Gun show fans flock to event

The Denver Post - - DENVER & THE WEST - By Con­rad Swan­son

Stand­ing un­der 5 feet tall and weigh­ing just 85 pounds, Mary Hosel­ton said she car­ries her hand­gun, a Smith & Wes­son .38 spe­cial, ev­ery­where.

Ev­ery­where, ex­cept the gun show.

Hosel­ton and her hus­band wan­dered be­tween ta­bles of ri­fles, pis­tols, knives and mem­o­ra­bilia Sat­ur­day dur­ing the Colorado Springs Gun & Knife Show at the Colorado Springs Event Cen­ter, 3960 Palmer Park Blvd. To them, the event is just as much so­cial as it is ed­u­ca­tional, she said. It’s also an op­por­tu­nity to hunt for any­thing they might need to buy.

Each of the hun­dreds of cus­tomers pass­ing through the cen­ter’s doors were quickly asked if they were car­ry­ing a weapon. Had Hosel­ton brought her pis­tol, she said, it would have been tagged and a zip tie would have been placed be­hind the trig­ger to keep the weapon from be­ing fired.

It’s not worth the has­sle, Hosel­ton said.

“And I know I’m safe here,” she added.

Busi­ness was steady Sat­ur­day for the gun show, which will last through Sun­day, said Kevin Hum­mer, CEO of both the show and the event cen­ter.

Steady, but not boom­ing. Not like it was dur­ing Pres­i­dent Barack Obama’s ad­min­is­tra­tion, Hum­mer said.

“Oh my God, it was crazy,” he said.

Dur­ing Obama’s ad­min­is­tra­tion prices and avail­abil­ity fluc­tu­ated heav­ily be­cause so many gun own­ers were afraid of tight­en­ing reg­u­la­tions or of their weapons be­ing con­fis­cated, Hum­mer said.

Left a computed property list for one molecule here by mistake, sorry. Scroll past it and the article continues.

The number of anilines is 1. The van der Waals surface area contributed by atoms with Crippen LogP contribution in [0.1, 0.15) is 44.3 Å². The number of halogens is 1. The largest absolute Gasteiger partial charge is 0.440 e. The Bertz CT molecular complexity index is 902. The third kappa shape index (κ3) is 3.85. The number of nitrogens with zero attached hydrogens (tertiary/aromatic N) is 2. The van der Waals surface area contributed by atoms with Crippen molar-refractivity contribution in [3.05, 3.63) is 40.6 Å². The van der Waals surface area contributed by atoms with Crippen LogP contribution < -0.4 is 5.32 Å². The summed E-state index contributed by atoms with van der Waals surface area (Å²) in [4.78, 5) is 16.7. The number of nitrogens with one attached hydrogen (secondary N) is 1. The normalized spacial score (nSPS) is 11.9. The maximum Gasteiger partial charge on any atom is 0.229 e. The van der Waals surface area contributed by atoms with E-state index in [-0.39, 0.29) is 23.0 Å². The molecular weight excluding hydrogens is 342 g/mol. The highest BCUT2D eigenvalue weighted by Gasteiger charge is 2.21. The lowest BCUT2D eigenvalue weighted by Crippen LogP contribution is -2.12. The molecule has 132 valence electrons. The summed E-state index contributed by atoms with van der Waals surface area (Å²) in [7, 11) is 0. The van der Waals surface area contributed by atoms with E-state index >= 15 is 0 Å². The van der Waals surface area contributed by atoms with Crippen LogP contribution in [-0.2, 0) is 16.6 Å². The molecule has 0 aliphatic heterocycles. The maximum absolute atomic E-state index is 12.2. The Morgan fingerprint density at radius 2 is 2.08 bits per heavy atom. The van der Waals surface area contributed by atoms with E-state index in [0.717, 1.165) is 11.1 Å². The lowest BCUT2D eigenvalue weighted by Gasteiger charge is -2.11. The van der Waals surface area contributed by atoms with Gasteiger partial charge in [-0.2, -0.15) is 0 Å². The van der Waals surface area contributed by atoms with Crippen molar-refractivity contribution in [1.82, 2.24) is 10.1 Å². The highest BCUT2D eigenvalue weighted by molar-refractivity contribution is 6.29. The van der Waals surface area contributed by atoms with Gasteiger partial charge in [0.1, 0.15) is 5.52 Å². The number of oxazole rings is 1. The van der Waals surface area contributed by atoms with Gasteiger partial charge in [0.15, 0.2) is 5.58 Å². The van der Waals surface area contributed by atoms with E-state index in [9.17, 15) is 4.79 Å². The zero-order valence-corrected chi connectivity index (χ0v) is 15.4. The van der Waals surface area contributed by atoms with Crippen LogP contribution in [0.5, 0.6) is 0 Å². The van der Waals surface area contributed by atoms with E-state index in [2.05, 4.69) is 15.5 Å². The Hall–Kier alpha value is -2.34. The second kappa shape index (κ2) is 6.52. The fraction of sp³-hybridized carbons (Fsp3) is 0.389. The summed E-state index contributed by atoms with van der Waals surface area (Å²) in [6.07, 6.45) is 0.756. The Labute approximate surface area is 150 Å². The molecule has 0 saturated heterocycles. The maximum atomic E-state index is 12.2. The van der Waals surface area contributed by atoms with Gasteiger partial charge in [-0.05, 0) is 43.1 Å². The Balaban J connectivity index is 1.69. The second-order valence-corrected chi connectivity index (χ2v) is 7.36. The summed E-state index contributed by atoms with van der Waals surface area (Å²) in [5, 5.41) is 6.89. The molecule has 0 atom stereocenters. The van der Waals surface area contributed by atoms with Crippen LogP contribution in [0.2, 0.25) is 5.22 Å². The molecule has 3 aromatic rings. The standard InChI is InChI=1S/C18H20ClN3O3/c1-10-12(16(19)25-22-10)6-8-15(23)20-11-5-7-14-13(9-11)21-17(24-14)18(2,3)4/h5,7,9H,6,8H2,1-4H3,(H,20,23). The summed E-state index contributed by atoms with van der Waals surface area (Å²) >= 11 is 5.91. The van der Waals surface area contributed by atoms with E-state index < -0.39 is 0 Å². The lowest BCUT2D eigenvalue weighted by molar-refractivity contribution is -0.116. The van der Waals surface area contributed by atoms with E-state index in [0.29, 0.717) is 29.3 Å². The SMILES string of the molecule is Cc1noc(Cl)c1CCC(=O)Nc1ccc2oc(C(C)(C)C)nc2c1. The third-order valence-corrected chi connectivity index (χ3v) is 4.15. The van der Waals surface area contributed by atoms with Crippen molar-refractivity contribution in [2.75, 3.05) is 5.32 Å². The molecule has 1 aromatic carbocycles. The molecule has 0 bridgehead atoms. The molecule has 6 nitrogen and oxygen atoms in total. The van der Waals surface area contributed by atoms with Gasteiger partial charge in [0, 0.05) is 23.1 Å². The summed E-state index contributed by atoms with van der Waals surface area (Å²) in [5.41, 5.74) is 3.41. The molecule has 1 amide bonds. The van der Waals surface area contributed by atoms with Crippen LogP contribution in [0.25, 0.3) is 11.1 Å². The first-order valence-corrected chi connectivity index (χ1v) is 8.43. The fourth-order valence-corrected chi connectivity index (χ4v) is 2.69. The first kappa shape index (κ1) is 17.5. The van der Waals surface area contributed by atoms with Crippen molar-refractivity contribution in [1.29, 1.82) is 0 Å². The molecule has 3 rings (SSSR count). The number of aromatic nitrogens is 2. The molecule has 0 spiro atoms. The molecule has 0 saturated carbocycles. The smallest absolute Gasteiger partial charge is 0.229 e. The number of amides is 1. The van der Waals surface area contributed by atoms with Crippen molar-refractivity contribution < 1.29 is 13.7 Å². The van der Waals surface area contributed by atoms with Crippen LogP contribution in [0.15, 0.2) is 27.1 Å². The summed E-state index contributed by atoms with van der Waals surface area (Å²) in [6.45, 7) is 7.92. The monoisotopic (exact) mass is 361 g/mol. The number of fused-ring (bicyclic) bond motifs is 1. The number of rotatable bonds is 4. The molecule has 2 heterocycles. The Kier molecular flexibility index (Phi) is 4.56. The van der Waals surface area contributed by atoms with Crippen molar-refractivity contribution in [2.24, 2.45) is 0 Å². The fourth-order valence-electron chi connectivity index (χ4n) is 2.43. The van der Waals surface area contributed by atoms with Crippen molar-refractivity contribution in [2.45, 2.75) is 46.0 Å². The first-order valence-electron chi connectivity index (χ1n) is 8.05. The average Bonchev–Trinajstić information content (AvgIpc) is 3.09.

But with Pres­i­dent Don­ald Trump, it’s a dif­fer­ent story, he said. Prices have flat­tened. The mar­ket’s volatil­ity has died down.

“Now’s the time to buy guns and am­mu­ni­tion, be­cause it’s so sta­ble right now,” he said. “Now peo­ple feel safe with their guns. You have con­fi­dence out there. They don’t have the fear of their guns be­ing reg­u­lated down.”

Dur­ing Obama’s two terms as pres­i­dent, no sin­gle piece of leg­is­la­tion sig­nif­i­cantly re­strict­ing gun own­ers’ rights was en­acted.

One piece of re­cent leg­is­la­tion has made a sig­nif­i­cant im­pact on Tim Henry’s busi­ness, though.

Colorado Gover­nor John Hick­en­looper signed a bi­par­ti­san bill into law in March end­ing the state’s ban on switch­blades and grav­ity knives, which can be opened quickly from a con­cealed po­si­tion. The law took ef­fect on Wed­nes­day, which brought Henry and his Ari­zona-based busi­ness, Big Boy Knives, into town.

“Just like when we were in school,” Henry said to one gray-haired man ex­am­in­ing a switch­blade.

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